This school year marks the 25th academic year of St. Peter’s Catholic Elementary School on Lady’s Island.
“There is a tangible buzz on campus,” said Principal Ann Feltner, who began her long association with the ‘Saints and Scholars’ of St. Peter’s in 1996 as a parent, and has since held various leadership and teaching positions at the school. “I can see the excitement growing that people in our community have for St. Peter’s. Many volunteers from the community are helping us make it into the vibrant campus it has become.”
She exudes enthusiasm and pride while discussing the volunteers who worked side by side with paid employees, contractors, parents, and teachers to give the school a major renovation this past summer to get it ready for its 25th anniversary year.
New paint, new lighting, new flooring, new safety doors and new security cameras were added, in addition to the volunteers who have been tutoring students, reading to classes, gardening campus grounds, working in the school office and shelving books in the library.
Admission to St. Peter’s Elementary School is open to children of all faiths, so “it is good for the children to see the volunteers from all walks of life come to the school and give of their talents,” said Feltner, who had four children attend St. Peter’s and now has grandchildren enrolled.
The school has seen many changes in the 25 years since the now-retired Monsignor Martin Laughlin began garnering support from the St. Peter’s Church parishioners because he felt strongly the children of the area deserved the opportunity to get a traditional religious education.
The school started in the small eight-room education wing of the parish complex in 1991. In its first year, the school consisted of five classrooms, a library, a work room and an office. As grades were added, space was needed.
A new school building was constructed on the church’s property in 1995. Enrollment peaked in 2000, when the school averaged about 220 students.
But the road to success wasn’t always easy.
Feltner remembers when the recession hit Beaufort in 2007 and enrollment dropped dramatically. Since then, the Beaufort County School District’s public charter schools have opened in addition to a new Christian school in downtown Beaufort. All have offered enrollment challenges to St. Peter’s Elementary School.
But Feltner remains resilient, stating “no other elementary school in the Beaufort area can offer the solid, traditional teachings” of a religious education “combined with the training, discipline and high academic standards” that St. Peter’s offers.
Two-thirds of the faculty hold graduate degrees. Spanish is taught in grades K4 through sixth grade.
Values and discipline are emphasized. Teachers are concerned about the character development of each student.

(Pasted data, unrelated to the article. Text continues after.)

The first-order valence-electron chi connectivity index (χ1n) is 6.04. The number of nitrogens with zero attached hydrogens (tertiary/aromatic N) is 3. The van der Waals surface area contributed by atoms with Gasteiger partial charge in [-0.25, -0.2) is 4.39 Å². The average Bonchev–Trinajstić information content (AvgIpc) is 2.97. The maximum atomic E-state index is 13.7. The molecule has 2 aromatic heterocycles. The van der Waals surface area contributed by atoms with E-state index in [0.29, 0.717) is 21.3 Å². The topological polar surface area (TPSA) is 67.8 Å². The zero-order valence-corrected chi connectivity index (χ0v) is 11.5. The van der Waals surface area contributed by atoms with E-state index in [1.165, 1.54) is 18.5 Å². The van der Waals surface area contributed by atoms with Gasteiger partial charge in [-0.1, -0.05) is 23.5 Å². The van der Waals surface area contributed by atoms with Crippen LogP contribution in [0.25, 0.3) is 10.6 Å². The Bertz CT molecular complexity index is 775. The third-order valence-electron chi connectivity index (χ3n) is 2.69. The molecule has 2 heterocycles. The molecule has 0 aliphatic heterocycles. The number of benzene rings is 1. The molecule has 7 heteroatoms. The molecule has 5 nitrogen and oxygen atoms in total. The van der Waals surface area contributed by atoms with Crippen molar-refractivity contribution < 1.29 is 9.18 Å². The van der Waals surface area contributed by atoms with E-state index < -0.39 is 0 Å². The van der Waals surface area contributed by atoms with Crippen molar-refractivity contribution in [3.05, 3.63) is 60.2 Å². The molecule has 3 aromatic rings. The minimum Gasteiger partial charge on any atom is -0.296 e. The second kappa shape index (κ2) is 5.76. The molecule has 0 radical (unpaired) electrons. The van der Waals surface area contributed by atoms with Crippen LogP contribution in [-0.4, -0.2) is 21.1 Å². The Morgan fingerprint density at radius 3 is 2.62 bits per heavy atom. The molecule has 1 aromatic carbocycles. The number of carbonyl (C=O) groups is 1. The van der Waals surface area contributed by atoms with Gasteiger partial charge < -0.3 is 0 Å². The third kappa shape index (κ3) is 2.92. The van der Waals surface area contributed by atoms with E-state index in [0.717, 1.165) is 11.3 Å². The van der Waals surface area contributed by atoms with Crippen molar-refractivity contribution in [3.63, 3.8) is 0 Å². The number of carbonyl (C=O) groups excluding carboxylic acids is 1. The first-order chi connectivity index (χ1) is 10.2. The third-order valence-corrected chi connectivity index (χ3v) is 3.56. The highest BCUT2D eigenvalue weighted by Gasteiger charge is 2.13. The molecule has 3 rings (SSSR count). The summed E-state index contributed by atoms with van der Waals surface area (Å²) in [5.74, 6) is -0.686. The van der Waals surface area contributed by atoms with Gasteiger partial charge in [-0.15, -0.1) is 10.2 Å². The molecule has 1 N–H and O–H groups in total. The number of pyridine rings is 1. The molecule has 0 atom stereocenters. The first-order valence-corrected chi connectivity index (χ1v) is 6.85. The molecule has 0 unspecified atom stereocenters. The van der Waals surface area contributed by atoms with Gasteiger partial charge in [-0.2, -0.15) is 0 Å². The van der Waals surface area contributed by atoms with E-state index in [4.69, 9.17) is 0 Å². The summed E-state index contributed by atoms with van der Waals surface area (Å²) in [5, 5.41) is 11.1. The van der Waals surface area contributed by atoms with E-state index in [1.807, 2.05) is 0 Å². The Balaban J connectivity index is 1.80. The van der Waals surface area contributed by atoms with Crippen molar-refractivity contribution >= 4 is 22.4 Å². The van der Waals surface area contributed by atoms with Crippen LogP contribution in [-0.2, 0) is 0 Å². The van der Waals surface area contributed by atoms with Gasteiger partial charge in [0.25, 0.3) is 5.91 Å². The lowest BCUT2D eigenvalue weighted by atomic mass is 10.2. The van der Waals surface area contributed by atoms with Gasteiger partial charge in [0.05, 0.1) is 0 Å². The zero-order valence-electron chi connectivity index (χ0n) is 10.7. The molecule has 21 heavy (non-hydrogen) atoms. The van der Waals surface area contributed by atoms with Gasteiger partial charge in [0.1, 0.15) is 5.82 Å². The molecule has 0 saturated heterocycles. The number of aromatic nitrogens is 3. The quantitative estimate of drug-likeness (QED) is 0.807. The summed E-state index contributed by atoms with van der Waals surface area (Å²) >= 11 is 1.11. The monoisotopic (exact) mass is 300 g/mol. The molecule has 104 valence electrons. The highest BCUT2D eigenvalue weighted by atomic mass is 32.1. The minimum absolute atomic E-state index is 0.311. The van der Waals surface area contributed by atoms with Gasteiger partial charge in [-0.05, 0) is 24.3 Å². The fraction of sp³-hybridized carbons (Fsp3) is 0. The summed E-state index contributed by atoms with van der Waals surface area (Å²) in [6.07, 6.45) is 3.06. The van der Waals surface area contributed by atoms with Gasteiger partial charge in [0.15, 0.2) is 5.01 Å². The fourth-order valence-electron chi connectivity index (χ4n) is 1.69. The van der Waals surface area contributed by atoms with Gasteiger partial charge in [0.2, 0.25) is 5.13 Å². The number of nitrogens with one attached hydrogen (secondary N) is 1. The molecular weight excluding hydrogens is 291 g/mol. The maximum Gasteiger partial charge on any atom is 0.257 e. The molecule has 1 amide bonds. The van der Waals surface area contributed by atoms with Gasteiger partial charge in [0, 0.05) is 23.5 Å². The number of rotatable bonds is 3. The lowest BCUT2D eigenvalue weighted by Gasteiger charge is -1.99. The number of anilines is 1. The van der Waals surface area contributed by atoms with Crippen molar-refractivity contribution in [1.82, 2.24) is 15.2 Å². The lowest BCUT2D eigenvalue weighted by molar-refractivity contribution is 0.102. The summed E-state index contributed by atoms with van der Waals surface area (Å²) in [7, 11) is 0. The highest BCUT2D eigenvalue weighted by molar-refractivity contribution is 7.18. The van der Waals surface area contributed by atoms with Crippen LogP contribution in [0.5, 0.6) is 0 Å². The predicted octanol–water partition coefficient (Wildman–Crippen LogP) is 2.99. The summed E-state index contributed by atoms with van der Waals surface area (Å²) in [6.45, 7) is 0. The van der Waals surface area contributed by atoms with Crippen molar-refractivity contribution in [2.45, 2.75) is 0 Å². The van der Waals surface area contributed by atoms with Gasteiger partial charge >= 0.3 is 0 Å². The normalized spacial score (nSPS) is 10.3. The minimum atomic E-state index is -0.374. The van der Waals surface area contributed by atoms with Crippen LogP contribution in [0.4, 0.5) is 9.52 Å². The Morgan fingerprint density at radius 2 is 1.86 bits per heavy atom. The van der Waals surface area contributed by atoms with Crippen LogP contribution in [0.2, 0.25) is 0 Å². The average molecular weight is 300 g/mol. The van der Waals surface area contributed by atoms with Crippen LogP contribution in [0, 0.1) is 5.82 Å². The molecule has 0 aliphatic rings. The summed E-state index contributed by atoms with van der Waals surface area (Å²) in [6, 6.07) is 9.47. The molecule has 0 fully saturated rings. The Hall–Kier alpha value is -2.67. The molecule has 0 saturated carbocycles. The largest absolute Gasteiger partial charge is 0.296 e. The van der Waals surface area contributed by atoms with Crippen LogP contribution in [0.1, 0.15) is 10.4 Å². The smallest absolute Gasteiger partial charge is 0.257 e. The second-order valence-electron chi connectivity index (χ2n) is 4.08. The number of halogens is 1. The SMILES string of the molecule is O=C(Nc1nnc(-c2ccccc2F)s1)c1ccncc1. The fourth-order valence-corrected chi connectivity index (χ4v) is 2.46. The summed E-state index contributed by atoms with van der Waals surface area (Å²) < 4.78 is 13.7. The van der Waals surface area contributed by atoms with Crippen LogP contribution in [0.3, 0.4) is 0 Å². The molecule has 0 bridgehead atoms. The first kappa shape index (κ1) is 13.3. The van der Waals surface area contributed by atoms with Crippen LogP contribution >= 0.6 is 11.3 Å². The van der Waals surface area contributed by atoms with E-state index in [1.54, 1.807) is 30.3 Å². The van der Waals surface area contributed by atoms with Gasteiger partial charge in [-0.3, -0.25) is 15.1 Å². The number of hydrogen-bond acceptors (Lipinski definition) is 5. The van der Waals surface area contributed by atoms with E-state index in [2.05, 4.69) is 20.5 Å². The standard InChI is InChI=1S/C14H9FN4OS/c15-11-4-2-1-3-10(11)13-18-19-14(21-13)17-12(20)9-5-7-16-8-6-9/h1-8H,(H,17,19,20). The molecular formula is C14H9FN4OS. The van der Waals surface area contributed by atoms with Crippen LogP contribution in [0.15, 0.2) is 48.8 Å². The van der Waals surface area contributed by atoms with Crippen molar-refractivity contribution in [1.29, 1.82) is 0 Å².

“Our educational environment nurtures the whole child – mind, body and soul – into becoming a saint and scholar,” said Feltner, quoting the school’s motto of Saints and Scholars, which emphasizes St. Peter’s commitment to supporting the spiritual and intellectual growth of each child.
In addition, all paid staff, volunteers and anyone who interacts with children are trained to proactively recognize and safeguard students from bullying and abuse.
“Another positive aspect about our school is that decisions are made at the lowest level possible. Cumbersome, stifling bureaucracy simply does not exist,” said Feltner.
Today, during the school’s 25th year, the school is a vibrant, active campus and enrolls 103 Saints and Scholars in grades pre-K through sixth grade, with the seventh and eighth grades having moved to John Paul II High School in Okatie two school years ago.
Kim Morris, a third-grade teacher at St. Peter’s, recently received a sizable national grant to improve math fluency and assist students in mastering basic math skills. The school has also utilized the talents of the college students studying Computer Science at the Technical College of the Lowcountry, having them repair and update all of the school’s computers.
When it came time for their children to start school, John and Catherine Stephens of Beaufort felt St. Peter’s Elementary School was where their children would receive the best overall education.
In the two years their daughter, Laura, 5, has been enrolled, “we have been amazed at what she has learned about faith,” said her mother. “She says things out of the blue like, ‘Jesus wants us to help people when they are sick.’ ”
Catherine Stephens admits the tuition is a sacrifice, but surprisingly the tuition is a lot less than other private schools in the area.
But despite the successes the school has seen in its 25 years, Feltner has bigger plans she would like to see achieved.
“I would love to see our school continue to do more community outreach. There are many local organizations that would benefit from having our students share their talents,” she said, as she was getting some students ready to attend an outing to Morningside Assisted Living to sing for the senior citizens who live there.
To learn about enrollment and the tuition assistance available, contact Feltner at 843-522-2163 or visit www.saintpeterscatholicschoolbeaufortsc.org.